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Calls for Queensland's COVID-19 check-in app to be scrapped as restrictions are eased for some businesses – ABC News

The ritual of queuing or fumbling with a phone to check in with the COVID-19 app is over for Queenslanders attending venues where vaccination proof is not mandatory.
Citing the state's success in riding out the Omicron variant infection wave, Premier Annastacia Palaszczuk yesterday announced the use of the app would be scrapped across businesses ranging from taxis and rideshares to supermarkets and gyms.
However, its use will still be required in any businesses or location like pubs and clubs or aged care homes and hospitals where visitors must be fully vaccinated before entering.
Operators across the state welcomed the relaxation, although some called for the app to be scrapped in hospitality settings.
Leading epidemiologist Nancy Baxter said the move made sense as people were becoming less inclined to use the check-in apps.
Queensland Health's website yesterday carried a message saying more information would be available soon but in the daily press conference, Health Minister Yvette D'Ath listed many of the venues, ranging from retail to rideshares, where the app would no longer be necessary
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"It also means hairdressing, beauty therapy, gyms, many of those indoor play centres, real estate and auction houses, indoor sports centres all of those areas will no longer need and any part of government buildings or services where the public ordinarily have access, will not need to check in now,'' she said.
Ms D'Ath said businesses such as clubs and hotels would still be required to operate the check-in app to confirm vaccination status and allow the government to ensure compliance with mandatory vaccination rules.
She said the decision to wind back the app's use illustrated how Queensland had handled the pandemic better than other states.
"This is a great step and it shows the success and our analysis of the data of hospitalisation and ICU and even deaths has shown that we have managed this virus through the omicron wave better than our larger states across the east coast of Australia,'' she said.
"It really came down to the great work of Queenslanders following health advice and I want to thank everyone for doing that."
The move was enthusiastically welcomed by businesses with some owners and staff moving immediately to remove the app signs on their venues.
Some business owners said the move would save money, while others saw it as a return to normal trading.
"We are relieved that the slightly confusing state of the tracing is now being shelved,'' Daniel Gschwind, the chief executive of the Queensland Tourism and Industry Council, said.
It's now a legal requirement for venues to demand proof of vaccination before allowing you to enter. Here's how you can get the vaccination certificates of your close friends and family onto your phone to check in on their behalf.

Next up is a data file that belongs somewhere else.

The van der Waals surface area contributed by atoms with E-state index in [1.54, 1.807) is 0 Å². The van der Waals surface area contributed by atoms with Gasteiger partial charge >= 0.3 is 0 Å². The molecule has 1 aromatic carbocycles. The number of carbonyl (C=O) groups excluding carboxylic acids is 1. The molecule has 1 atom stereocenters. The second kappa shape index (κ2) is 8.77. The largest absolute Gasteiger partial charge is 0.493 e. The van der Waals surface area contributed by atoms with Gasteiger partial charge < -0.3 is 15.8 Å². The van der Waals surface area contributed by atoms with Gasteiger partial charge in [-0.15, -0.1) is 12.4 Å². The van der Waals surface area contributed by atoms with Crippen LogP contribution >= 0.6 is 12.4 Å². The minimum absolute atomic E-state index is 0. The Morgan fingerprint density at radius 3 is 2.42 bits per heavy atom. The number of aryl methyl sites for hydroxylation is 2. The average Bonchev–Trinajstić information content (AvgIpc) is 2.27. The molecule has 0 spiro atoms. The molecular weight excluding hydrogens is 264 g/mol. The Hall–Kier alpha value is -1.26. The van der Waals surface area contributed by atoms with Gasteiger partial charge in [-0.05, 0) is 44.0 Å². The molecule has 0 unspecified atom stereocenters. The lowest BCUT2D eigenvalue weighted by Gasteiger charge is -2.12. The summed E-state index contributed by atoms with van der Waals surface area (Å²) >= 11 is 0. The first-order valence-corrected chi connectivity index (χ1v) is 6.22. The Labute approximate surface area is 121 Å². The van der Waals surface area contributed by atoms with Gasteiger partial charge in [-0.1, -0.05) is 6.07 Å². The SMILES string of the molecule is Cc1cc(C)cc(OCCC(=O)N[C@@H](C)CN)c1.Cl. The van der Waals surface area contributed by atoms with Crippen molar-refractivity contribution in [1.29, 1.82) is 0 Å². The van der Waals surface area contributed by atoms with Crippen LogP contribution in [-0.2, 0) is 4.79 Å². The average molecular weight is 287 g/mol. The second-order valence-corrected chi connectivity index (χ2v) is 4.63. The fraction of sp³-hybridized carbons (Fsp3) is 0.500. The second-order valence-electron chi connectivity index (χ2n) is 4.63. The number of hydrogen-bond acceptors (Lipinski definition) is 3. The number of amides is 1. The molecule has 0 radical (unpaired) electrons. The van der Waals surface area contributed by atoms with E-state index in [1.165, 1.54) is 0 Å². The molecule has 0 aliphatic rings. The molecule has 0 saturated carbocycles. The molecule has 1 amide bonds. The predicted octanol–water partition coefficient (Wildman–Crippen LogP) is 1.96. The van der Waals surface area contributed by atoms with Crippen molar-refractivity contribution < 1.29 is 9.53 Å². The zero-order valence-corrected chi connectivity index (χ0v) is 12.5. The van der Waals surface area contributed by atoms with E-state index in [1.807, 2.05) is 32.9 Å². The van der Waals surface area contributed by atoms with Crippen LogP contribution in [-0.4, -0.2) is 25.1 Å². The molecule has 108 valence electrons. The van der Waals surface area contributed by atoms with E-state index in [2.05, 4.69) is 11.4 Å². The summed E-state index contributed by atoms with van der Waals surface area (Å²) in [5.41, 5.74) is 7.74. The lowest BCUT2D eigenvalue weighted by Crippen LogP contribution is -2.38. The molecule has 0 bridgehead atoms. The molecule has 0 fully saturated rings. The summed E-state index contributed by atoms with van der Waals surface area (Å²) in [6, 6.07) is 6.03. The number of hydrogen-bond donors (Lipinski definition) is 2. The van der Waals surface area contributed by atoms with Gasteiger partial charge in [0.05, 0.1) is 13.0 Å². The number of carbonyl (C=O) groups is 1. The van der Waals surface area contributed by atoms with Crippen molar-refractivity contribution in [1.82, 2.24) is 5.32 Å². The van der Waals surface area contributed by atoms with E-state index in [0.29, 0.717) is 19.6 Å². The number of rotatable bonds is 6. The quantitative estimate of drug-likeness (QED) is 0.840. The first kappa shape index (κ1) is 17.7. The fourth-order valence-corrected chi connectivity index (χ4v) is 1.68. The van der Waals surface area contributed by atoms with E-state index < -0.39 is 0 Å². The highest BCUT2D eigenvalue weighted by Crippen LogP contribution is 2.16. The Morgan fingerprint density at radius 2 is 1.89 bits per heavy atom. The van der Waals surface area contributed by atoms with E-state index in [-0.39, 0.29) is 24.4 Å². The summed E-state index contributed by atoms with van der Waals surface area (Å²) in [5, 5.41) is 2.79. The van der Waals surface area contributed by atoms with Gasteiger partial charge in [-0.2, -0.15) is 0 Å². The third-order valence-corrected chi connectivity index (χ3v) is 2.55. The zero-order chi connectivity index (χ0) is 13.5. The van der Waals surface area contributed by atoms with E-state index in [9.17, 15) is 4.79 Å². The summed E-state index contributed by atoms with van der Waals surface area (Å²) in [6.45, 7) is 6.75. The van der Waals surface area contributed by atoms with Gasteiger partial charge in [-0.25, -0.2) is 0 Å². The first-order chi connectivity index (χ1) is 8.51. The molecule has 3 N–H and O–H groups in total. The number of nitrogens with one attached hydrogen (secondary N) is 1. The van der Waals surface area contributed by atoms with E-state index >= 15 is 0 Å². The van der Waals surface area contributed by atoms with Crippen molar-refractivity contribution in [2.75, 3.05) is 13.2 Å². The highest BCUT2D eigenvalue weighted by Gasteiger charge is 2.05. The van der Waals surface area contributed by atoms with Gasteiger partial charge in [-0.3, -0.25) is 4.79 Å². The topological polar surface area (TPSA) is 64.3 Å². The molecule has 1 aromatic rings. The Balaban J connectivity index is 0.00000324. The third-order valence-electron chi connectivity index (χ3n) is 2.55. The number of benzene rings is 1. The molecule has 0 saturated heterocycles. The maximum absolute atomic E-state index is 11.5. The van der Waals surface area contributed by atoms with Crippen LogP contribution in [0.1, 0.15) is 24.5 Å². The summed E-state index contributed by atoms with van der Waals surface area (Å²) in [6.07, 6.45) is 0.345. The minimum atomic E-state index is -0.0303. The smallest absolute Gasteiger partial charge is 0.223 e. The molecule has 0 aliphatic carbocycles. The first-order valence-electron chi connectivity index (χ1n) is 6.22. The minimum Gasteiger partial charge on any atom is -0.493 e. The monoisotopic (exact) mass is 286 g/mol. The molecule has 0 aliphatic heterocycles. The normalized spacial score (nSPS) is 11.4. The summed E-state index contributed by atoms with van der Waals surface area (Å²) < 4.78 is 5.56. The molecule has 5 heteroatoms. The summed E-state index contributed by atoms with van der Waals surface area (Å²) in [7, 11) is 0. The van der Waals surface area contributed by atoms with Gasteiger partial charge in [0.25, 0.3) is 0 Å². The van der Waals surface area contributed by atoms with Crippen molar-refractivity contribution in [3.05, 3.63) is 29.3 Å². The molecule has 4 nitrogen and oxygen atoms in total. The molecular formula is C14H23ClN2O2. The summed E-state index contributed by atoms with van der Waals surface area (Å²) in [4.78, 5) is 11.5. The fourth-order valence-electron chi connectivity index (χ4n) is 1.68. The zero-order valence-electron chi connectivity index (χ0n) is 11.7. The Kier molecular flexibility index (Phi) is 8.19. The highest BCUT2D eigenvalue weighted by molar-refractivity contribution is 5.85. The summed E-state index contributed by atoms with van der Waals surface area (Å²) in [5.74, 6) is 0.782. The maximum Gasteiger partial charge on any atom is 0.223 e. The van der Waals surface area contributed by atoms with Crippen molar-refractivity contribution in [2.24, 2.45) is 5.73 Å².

"It didn't serve much purpose and we still have mandated vaccination requirements for all hospitality venues and that will probably stay in place."
Mr Gschwind said the industry could "live with" the continuing mandated vaccination requirements for hospitality venues.
"Some consumers still refuse and it will affect them but for the industry, we have really done what we could to follow the rules to support good health outcomes,'' he said.
"We are just relieved to be moving in the direction of opening everything up."
Taxi Council of Queensland chief executive Blair Davies said even though cab drivers were finding reasonable compliance with the check-in, there were undoubtedly some community members who did not want to use the QR code.
"So not having to do it [use the app] is not a bad thing,'' Mr Davies said.
Retail workers were also quick to back the change.
Kerry Constantine, who works at Michael Innis Menswear at West End in Brisbane, said the store had the check-in app, but that "no-one uses it anymore".
"We try and tell our customers if they can check in but it's a problem, so there's no use for it anymore anyway," she said.
"A lot of people when you do ask them to check in, some people do get a little bit upset, so we don't enforce it anymore."
On the restaurant strip in Brisbane's inner-city suburb of West End, Matt Newberry, chief executive officer of Catchment Brewing Co, questioned whether there was a need for the app to be in use if the contact tracing was not happening.
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"Restaurants are clearly regulated at the best of times, so it doesn't surprise me that the government is doing that,'' he said.
"We still use a check-in app to ensure people are vaccinated and until that mandate gets removed, we're going to continue to use it — it's the only way we can check that people are vaccinated.
Mr Newberry said the process costs more money than his business was in the position to spend in the current climate.
"We make sure they do [check-in] because we've got to be compliant or otherwise the police come and check and venues get fined if they're not compliant so we still use it every day," he said.
 "It's not useful, except to check vaccination codes — if there's no contract tracing then what is the point?
"It's just another level of compliance for our venues, another staff member required to check people in at the door."
Professor Baxter also questioned how much the apps were actually being used and said if there was little compliance, then there was little point.
"If we are at the point where people are not routinely using them, then it makes sense to only use them where they are most important – in high-risk settings,'' she said.
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